Canada moves to improve air quality

Lake Louise – October 11, 2012 – Federal, provincial and territorial Environment Ministers are taking further action to protect the health of Canadians and the environment with measures to improve air quality in Canada, through a comprehensive new Air Quality Management System (AQMS). A flexible approach to implementation will assist jurisdictions to ensure good air quality outcomes while maintaining competitiveness in all regions of Canada.

“There is nothing more fundamental to Canadians than clean air,” said Diana McQueen, Alberta’s Minister of Environment and Sustainable Resource Development. “The AQMS builds on measures that jurisdictions already have in place, and helps to align the actions of federal, provincial and territorial governments to deal with air quality issues.”

“The System is the result of unprecedented collaboration by governments and stakeholders over the past five years,” said McQueen, who hosted her colleagues at the annual CCME meeting. “We’re grateful for the contributions made by the hundreds of stakeholders who participated in this ground-breaking work.”

The AQMS includes:

• Standards to set the bar for outdoor air quality management across the country; • Industrial emission requirements that set a base level of performance for major industries in Canada; • A framework for air zone management within provinces and territories that enables action tailored to specific sources of air emissions in a given area; • Regional airsheds that facilitate coordinated action when air pollution crosses a border; and  • An intergovernmental working group to improve collaboration and develop a plan to reduce emissions from the transportation sector.   Governments have agreed on new standards under the AQMS for fine particulate matter and ozone, the two main components of smog. Work has also begun on new standards for sulphur dioxide and nitrogen dioxide, which are significant components of air pollution.

Jurisdictions, with the exception of Quebec, have agreed to begin implementing the AQMS, subject to further jurisdictional approvals. Although Quebec supports the general objectives of the AQMS, it will not implement the system since it includes federal industrial emission requirements that duplicate Quebec’s Clean Air Regulation.  However, Quebec will collaborate with jurisdictions on developing other elements of the system, notably air zones and airsheds.

Ministers will work together to finalize all elements of the AQMS.  Industrial emission requirements have been agreed to for some sectors including cement and base metal smelting, among others.   Outstanding industrial emission requirements for sectors such as petroleum refining, coal-fired electricity generation, reciprocating engines and volatile organic compounds (VOCs) will be addressed through a continuing collaborative process.  A flexible approach to implementation will recognize current measures being undertaken by jurisdictions, particularly for existing facilities.   The AQMS will include monitoring and reporting of outdoor air quality conditions and emissions from major industrial sources in Canada.  The system also recognizes the substantial contributions that stakeholders and communities can make to improve air quality.  In addition, the AQMS will enable Canada to work more effectively with the United States to reduce the cross-border flow of pollution that is a contributor to air quality problems in several regions of Canada.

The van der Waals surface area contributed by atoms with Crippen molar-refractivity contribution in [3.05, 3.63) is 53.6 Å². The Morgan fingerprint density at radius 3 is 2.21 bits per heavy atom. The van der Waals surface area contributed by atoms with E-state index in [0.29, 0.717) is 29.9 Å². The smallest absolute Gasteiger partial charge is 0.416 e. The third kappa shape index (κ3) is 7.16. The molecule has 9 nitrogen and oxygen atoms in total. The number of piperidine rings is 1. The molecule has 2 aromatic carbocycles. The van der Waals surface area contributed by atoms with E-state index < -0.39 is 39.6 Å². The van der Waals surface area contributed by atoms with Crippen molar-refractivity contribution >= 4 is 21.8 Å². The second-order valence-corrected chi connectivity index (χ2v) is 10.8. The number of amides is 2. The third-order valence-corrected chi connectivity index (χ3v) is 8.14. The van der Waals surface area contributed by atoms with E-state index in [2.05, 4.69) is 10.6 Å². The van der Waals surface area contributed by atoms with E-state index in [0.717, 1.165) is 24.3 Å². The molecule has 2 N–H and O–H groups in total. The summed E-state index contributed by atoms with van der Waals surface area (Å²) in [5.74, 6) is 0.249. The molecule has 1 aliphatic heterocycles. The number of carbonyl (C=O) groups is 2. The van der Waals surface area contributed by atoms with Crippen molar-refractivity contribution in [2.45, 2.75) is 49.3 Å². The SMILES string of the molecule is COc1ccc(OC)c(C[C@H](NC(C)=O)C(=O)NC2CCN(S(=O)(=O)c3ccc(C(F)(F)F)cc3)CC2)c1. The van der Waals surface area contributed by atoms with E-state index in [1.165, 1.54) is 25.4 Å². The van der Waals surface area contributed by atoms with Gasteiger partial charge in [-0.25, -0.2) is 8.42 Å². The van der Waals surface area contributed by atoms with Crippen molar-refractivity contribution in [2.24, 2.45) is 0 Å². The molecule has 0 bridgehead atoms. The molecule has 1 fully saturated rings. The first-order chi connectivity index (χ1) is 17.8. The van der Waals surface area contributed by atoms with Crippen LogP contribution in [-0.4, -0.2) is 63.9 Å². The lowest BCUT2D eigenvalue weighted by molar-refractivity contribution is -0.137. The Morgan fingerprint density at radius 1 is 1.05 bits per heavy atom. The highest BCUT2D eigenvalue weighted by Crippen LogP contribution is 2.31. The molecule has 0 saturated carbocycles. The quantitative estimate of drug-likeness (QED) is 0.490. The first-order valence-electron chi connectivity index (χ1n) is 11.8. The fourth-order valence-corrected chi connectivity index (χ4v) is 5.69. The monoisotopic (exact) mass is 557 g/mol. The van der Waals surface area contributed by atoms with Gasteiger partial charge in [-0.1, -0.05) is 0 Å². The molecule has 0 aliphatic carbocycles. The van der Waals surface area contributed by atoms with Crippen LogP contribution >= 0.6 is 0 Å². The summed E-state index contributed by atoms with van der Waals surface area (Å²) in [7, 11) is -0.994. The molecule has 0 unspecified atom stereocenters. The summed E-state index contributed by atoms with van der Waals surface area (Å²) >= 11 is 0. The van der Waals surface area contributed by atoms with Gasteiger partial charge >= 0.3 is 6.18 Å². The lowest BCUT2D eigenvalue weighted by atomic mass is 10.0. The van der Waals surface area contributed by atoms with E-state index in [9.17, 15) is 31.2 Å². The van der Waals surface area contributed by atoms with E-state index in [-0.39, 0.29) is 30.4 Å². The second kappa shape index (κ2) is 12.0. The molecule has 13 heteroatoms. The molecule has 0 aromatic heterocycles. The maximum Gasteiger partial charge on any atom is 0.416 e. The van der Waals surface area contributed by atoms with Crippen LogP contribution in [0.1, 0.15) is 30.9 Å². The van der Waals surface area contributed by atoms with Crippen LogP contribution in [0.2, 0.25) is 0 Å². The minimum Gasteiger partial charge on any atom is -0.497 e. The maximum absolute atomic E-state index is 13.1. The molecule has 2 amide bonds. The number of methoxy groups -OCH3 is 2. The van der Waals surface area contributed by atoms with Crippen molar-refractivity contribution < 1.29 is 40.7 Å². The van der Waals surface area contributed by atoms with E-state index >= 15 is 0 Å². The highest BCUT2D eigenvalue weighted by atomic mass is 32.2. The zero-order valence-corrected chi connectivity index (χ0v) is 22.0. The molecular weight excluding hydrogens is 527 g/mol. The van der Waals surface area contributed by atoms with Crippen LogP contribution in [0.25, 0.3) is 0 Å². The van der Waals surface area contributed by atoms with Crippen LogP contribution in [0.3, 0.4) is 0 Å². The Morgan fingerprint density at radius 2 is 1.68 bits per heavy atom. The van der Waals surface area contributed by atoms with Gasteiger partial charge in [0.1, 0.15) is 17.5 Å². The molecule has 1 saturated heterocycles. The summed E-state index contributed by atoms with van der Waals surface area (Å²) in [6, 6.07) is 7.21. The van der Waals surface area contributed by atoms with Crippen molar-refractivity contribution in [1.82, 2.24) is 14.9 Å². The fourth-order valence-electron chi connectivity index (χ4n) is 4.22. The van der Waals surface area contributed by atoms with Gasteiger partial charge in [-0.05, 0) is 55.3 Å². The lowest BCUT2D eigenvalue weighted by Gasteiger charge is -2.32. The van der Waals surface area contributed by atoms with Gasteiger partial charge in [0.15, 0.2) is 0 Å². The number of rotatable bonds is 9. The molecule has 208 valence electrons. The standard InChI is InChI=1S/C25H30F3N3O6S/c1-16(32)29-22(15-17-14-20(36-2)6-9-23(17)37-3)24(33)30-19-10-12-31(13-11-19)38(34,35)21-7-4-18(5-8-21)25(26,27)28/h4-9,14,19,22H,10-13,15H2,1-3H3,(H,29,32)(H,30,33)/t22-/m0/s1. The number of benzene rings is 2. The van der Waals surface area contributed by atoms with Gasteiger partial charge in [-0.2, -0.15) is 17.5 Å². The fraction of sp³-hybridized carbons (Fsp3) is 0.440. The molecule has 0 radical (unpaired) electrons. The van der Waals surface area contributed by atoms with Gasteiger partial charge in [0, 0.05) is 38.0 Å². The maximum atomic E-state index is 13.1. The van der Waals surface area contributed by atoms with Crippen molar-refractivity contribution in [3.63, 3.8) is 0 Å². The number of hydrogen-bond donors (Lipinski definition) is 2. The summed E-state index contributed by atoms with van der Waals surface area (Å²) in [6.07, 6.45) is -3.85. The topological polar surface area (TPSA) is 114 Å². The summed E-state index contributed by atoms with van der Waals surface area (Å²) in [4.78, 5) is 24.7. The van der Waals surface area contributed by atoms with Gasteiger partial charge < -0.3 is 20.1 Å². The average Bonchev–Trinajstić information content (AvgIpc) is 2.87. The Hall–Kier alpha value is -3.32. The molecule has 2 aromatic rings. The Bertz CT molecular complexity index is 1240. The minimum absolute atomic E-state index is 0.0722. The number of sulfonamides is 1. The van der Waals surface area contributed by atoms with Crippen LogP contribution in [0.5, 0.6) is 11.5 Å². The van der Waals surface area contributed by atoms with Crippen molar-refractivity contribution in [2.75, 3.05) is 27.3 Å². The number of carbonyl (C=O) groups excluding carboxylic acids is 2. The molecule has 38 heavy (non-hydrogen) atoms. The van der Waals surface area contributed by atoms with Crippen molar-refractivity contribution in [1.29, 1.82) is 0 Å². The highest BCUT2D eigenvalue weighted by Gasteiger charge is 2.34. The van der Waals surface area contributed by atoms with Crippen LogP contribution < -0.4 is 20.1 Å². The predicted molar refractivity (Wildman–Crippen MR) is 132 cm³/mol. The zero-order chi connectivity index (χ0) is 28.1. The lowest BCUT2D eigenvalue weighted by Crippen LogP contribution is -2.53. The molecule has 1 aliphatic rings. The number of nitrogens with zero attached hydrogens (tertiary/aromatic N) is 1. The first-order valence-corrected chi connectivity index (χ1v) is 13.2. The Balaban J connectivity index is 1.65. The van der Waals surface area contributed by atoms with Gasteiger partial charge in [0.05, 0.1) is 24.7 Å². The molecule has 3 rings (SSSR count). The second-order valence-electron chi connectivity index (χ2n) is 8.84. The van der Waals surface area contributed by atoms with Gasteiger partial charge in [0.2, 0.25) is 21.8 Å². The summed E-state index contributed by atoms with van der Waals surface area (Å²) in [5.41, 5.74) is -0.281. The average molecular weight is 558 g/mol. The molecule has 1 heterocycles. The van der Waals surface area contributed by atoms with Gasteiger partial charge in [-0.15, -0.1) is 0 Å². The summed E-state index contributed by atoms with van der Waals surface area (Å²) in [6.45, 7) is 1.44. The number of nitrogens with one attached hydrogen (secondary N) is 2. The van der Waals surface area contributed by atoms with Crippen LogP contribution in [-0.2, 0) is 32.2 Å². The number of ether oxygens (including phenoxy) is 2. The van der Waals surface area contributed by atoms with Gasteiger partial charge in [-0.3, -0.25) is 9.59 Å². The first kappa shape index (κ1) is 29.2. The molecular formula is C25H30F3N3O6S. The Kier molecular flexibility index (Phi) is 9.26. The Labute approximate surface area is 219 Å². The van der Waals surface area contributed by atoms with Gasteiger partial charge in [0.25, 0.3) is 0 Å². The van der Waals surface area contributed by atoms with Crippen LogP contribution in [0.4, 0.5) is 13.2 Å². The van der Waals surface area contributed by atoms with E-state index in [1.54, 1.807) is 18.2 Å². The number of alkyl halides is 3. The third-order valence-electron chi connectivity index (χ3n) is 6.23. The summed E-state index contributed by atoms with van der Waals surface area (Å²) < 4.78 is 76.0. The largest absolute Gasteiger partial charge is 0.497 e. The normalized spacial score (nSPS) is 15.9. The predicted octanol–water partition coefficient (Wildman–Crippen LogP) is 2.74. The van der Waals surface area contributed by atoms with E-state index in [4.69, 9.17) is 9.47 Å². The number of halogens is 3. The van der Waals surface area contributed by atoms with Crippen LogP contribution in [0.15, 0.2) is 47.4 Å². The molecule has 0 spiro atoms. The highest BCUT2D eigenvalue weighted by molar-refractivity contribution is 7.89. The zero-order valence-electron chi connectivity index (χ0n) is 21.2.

Ministers are pleased that three years of work with major retailers, the restaurant and food sector, brand owners and the packaging industry has led to an industry-driven approach to reduce packaging in Canada.  Industry partners commit to undertake initiatives that will reduce the amount of packaging destined for landfills, reduce greenhouse gas emissions, and increase recycled content in packaging. Together these initiatives will reduce Canada’s packaging footprint.

The four specific commitments by industry include: • Continuing to eliminate polyvinyl chloride (PVC) from rigid plastic packaging.  PVC is a key contaminant in plastics recycling and its elimination will improve recyclability and reduce waste to landfill; • Developing a database on the current use of packaging in Canada by 2014.  These data will serve as a benchmark for industry to set future targets, timelines and reporting requirements; • Developing a voluntary packaging design guide based on Éco Entreprises Québec’s voluntary code and other international standards; and • Improving communications with the public on packaging reduction.

These commitments are supported by companies and industry associations representing a majority of the packaging sector in Canada.

Ministers today approved a Canada-wide Approach for the Management of Wastewater Biosolids. It encourages the sound management and beneficial use of biosolids resulting from municipal wastewater treatment across Canada.  Benefits include minimizing greenhouse gas emissions and increasing nutrient and energy recovery.

Ministers also received a voluntary code of practice on residential wood burning appliances for consideration by jurisdictions.

Over the next year, CCME members will continue to work together to improve the environment by addressing water, air and waste issues. The next meeting of CCME will be hosted by Nunavut.

CCME is the primary minister-led intergovernmental forum for collective action on environmental issues of national and international concern.